Chest X-Ray

What you can expect

A chest X-ray is performed in your doctor’s office or the hospital, and a radiology technician conducts the actual test. The process for a chest X-ray is as follows:

  1. You’ll wear a medical gown and be asked to remove all jewelry and objects containing metal.
  2. The technician will use a lead apron or shield to cover areas that could be exposed to radiation but aren’t part of the area to be imaged.
  3. You’ll be asked to stand in front of the X-ray machine.
  4. While the X-ray is taken, you’ll be asked to hold your breath for a few seconds to keep the image from blurring.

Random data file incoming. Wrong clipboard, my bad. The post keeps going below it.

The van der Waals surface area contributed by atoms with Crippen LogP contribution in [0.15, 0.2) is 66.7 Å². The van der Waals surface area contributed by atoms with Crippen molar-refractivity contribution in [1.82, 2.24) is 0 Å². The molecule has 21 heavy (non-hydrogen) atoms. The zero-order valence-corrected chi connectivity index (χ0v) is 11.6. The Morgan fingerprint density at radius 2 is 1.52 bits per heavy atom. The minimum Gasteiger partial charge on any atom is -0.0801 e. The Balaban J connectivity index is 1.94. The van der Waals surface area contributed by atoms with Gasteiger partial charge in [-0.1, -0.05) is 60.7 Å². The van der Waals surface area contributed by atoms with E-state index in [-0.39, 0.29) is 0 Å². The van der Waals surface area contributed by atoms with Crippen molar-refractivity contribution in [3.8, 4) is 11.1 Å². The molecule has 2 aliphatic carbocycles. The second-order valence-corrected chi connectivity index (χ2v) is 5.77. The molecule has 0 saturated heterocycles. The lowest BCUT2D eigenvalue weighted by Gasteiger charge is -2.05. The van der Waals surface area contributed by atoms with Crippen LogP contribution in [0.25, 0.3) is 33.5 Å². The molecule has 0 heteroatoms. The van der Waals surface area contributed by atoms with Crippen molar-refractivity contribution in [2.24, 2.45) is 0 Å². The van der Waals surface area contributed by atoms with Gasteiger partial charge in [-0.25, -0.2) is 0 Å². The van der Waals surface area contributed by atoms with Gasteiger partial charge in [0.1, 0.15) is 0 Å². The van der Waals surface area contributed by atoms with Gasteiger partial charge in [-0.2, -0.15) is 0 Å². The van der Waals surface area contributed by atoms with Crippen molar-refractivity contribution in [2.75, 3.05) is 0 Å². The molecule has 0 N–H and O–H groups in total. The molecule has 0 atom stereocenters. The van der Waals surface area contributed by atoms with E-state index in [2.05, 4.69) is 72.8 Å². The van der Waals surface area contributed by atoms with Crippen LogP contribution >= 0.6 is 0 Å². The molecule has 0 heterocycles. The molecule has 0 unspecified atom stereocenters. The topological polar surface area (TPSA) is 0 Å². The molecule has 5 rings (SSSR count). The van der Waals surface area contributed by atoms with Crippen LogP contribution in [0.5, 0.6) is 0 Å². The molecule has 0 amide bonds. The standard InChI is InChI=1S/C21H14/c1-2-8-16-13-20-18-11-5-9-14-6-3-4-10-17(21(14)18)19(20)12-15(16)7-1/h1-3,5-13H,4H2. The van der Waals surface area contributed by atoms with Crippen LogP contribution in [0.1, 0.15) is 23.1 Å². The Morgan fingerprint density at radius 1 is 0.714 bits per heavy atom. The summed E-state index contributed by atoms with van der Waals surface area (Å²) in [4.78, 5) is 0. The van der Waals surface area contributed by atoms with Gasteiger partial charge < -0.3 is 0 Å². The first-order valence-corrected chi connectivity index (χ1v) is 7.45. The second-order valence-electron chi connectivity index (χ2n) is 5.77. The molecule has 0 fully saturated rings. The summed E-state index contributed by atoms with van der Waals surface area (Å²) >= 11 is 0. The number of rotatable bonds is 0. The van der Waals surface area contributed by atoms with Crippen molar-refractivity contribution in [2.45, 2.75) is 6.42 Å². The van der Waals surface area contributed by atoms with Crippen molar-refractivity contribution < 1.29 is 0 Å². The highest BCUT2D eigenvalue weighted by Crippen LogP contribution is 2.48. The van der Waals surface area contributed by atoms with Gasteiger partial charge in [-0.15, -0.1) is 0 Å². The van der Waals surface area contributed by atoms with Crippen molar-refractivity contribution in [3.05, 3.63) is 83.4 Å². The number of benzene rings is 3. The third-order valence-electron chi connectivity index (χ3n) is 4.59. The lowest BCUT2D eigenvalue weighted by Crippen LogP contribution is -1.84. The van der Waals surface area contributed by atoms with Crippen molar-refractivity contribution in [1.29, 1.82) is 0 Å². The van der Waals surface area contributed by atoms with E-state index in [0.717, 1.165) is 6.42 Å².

Medical tests, including chest X-rays, shouldn’t be ordered unless they can provide information unavailable through simpler, safer methods. While the exposure to radiation (including X-rays) is worthy of concern, the amount of radiation exposure in a chest X-ray is minimal. A single chest X-ray exposes patients to about the same amount of radiation that they're exposed to in nature, with ultraviolet radiation (sun exposure) over the course of about 10 days.1 A few X-rays a year aren't believed to cause harm. However, if you’re pregnant, notify your doctor, as X-rays aren’t typically performed on pregnant patients because of the risk to the baby.